We note two points about People Analytics and EX—first, their collective network metrics and second, the various companies that identify themselves with these two capabilities (i.e. click on nodes to see company listings). To us the network metrics and network position suggest that People Analytics is currently more influential (e.g. frequency, degree, PageRank), more central to the network (i.e. position), and consequently likely to play a more significant role in connecting technologies in the HR Tech landscape in the immediate future. Longer term, only time and repeated assessment of the market will tell.

Secondly, the companies identifying themselves with these two capabilities are varied! Our interpretation of this variation is that the terms People Analytics and EX (also applicable to “Workforce Planning”) mean many things to different people, perhaps driven by maturity of practice in the consumer population. Alternatively, it may also represent future use cases that aren’t currently mainstream, or the potential for partnership or acquisition among technology vendors. Finally, it may represent opportunistic thinking by marketing professionals!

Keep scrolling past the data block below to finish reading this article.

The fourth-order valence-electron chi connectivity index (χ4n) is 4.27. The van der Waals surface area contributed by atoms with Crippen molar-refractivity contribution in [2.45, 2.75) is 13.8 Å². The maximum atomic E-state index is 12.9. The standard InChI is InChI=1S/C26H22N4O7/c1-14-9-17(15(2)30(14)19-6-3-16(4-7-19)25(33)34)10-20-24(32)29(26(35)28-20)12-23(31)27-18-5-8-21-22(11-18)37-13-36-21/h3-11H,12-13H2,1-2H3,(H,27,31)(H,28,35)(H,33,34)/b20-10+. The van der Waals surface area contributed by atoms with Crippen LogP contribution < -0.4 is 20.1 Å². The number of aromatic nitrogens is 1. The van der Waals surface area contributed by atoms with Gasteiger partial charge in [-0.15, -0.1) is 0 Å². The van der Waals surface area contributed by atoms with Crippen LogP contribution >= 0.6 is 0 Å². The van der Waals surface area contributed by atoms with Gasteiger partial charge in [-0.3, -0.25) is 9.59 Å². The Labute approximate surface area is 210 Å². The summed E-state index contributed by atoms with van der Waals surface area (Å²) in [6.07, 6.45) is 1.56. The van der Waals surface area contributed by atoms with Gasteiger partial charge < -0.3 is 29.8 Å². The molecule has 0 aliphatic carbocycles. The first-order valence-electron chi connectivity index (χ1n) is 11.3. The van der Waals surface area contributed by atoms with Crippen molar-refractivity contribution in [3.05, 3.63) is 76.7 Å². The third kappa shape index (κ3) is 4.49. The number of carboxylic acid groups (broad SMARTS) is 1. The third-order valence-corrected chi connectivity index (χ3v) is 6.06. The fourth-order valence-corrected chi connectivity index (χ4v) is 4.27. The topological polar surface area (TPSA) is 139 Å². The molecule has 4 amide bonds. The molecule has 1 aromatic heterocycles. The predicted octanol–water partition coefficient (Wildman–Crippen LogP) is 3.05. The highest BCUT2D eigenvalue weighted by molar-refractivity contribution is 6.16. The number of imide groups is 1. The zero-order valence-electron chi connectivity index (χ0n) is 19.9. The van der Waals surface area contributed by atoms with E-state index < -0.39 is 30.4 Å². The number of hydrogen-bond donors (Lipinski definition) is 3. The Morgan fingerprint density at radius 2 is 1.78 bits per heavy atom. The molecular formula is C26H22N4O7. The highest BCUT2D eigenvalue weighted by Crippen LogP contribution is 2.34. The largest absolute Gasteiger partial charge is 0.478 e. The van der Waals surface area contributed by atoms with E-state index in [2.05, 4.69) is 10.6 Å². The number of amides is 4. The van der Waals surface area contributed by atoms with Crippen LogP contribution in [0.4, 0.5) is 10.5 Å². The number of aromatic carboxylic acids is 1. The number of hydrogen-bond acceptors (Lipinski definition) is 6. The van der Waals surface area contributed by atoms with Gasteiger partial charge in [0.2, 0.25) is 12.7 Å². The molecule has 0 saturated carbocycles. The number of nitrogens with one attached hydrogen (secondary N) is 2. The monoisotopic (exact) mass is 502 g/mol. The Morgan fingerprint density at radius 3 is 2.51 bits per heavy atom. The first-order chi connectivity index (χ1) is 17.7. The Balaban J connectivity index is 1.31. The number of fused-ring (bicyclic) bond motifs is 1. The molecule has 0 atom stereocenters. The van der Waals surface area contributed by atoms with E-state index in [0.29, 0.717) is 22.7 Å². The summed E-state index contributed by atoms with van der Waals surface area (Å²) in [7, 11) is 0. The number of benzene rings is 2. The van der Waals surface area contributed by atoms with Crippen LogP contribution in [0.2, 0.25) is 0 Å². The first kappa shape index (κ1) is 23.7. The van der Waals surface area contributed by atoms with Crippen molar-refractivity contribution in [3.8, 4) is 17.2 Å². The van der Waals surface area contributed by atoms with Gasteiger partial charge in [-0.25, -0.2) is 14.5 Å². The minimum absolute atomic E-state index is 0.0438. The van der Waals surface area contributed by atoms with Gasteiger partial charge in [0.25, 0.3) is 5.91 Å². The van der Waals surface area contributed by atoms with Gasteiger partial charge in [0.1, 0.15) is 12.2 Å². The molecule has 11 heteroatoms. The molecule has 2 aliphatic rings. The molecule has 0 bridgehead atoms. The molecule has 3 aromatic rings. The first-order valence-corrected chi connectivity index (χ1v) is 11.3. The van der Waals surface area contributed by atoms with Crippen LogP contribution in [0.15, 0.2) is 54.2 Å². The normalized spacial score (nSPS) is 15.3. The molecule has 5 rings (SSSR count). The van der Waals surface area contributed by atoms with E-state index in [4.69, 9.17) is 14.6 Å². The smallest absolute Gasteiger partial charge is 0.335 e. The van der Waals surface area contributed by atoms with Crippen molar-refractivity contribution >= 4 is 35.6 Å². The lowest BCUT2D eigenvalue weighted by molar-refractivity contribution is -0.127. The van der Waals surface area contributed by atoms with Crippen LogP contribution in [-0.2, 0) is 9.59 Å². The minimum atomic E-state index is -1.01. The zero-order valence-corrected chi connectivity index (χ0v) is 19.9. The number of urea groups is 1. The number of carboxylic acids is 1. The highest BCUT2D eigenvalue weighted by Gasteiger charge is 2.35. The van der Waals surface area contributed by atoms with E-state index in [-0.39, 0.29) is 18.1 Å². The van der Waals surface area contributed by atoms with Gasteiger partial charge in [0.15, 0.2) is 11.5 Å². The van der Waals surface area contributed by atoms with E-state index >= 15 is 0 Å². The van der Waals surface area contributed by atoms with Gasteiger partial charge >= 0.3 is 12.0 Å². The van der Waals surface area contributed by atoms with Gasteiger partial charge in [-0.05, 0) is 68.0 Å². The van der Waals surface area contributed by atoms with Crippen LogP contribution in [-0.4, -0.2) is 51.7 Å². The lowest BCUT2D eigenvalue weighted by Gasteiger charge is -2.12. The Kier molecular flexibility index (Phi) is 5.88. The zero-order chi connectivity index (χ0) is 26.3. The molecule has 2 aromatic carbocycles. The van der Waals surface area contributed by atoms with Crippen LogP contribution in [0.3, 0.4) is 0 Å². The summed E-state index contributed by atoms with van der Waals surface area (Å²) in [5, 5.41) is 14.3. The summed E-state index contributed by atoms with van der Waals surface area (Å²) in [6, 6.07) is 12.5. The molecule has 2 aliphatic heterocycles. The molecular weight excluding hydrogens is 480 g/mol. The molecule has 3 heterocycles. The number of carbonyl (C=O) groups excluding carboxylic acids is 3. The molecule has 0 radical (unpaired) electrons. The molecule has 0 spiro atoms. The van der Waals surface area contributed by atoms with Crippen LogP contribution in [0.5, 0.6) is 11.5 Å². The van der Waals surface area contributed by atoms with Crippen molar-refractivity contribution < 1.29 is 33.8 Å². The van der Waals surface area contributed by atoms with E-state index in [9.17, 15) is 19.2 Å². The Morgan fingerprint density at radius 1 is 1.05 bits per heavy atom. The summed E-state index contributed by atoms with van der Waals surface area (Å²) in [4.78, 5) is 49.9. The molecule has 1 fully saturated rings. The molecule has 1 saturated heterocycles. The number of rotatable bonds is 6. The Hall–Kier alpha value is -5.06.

3. Skills are the new currency

A special call out to the topic of Skills Matching, which we at Merck KGaA have invested in during 2019, and will further explore in 2020. As evidenced in the network, we believe there is real world connectivity between Skills Matching and domains such as People Analytics (our team currently owns the Skills Matching topic at Merck KGaA), Strategic Workforce Planning (i.e. bridging the current with the future), Talent Management, Learning & Development (i.e. to get from the present to the future what training interventions are required), Talent Sourcing (incl. Referrals), and Performance Management (i.e. among other things a useful source of data to inform Skills Matching!). As referenced in recent predictions for 2020 by a variety of authors (e.g. David Green, Visier, Bersin, etc.), we believe that “Skills are the new currency”! Kudos to Ian Bailie for one of our favourite stakeholder pitch lines.